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Yu-Gi-Oh! GX: The Beginning of Destiny

 

Yu-Gi-Oh! GX: The Beginning of Destiny

ESRB: Everyone - E
Platform: PlayStation 2
Category: Miscellaneous
 
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Developer – Konami Japan
Publisher - Konami

Features

Players: 1-2
Memory Card - 120KB
Analog Control
Pressure Sensitive

I have to admit, when Yu-Gi-Oh! GX: The Beginning of Destiny for the PS2 arrived at my home office; I was didn’t have a clue what to think. Not only am I completely unfamiliar with the Yu-Gi-Oh franchise but generally, other than Texas Hold-Em' Poker, I don't care much for card-based video games. Although The Beginning of Destiny is unlike any card-based game I have played before the game suffers on so many levels. I guess you could say I am still waiting for that card-based video game to come along and knock my socks off.

Graphics

In terms of the visuals, Yu-Gi-Oh! GX: The Beginning of Destiny is a bit of a disappointment. I had to check the box a few times to make sure it was not an original PSone game. Granted The Beginning of Destiny is essentially a card game so I was not expecting much in the way of style, presentation and visuals. Nevertheless, at this stage in the game, and this long into the life of the PS2, the game’s visuals are quite unacceptable. The Beginning of Destiny doesn't even come close to pushing the limits of the PS2, so it does not surprise me that the developers didn't even think about putting this game on a next-generation console.

First off, the characters look terrible. From a distance you can't even tell if you are looking at a male or female character. Furthermore, the characters display no emotion and are quite bland. You would think that given the title is based on Japanese anime that we would see some colourful, vibrant and exiting characters. Sadly this is not the case. Simply put, the characters look unfinished and rushed. My second gripe is that the cut-scenes are lacklustre and repetitive. You are essentially thrown into these scenes with the same old characters playing the same old card game and this is repetitive and sloppy. Generally speaking, I expect cut-scenes to look better than the actual in-game visuals but I think it may be the reverse in this case. Finally, the actual card game in The Beginning of Destiny looks decent but there is nothing visually inspiring about the graphics. Having seen some screen shots of previous Yu-Gi-Oh games I don’t see much of a difference with this installment. Overall, I just felt so much more effort and time could have spent making this a better looking game. Perhaps it might have actually made the game more appealing than it turned out.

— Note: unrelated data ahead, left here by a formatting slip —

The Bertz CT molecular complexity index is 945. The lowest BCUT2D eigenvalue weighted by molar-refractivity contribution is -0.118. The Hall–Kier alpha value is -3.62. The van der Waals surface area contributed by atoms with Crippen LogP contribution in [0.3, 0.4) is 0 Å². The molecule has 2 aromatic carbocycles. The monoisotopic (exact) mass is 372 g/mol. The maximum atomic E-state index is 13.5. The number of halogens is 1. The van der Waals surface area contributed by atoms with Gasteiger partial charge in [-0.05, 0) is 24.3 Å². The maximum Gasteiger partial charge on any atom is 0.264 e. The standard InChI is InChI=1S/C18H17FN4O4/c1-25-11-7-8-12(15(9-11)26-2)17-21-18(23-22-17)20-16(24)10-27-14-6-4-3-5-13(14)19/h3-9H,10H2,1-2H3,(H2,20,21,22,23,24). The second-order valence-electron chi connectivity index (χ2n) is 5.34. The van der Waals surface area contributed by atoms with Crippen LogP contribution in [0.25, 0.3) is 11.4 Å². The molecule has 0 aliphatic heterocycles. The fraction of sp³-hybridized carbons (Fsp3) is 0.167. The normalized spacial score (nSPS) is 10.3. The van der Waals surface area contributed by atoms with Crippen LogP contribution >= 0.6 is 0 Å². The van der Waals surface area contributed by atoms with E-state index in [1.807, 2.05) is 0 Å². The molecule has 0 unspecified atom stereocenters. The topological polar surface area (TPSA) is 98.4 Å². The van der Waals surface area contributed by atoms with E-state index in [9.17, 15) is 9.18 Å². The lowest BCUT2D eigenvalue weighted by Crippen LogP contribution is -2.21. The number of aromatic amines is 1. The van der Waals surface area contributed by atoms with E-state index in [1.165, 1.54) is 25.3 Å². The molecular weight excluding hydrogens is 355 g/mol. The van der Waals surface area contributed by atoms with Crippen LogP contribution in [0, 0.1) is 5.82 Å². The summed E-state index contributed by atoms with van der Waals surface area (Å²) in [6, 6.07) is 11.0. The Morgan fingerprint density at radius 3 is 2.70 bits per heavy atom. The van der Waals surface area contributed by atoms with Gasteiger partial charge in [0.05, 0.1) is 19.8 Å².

Sound

The sound in Yu-Gi-Oh! GX: The Beginning of Destiny doesn't fair much better than the visuals. The repetitive music becomes incredibly painful after awhile as it just seems to loop over and over again. As I played I really did wish that I could listen to my own tunes instead of the lame jazzy beats you get in The Beginning of Destiny. Unfortunately, the PS2 or PS3 does not have this ability. Another concern is the overall lack of in-game voice acting. Instead the characters move their mouths and nothing comes out. It really makes the game come across as a budget title in my opinion. As for rest of the sound effects, it all seems forgettable. In fact, I can't even remember if I heard any or not. It's that forgettable.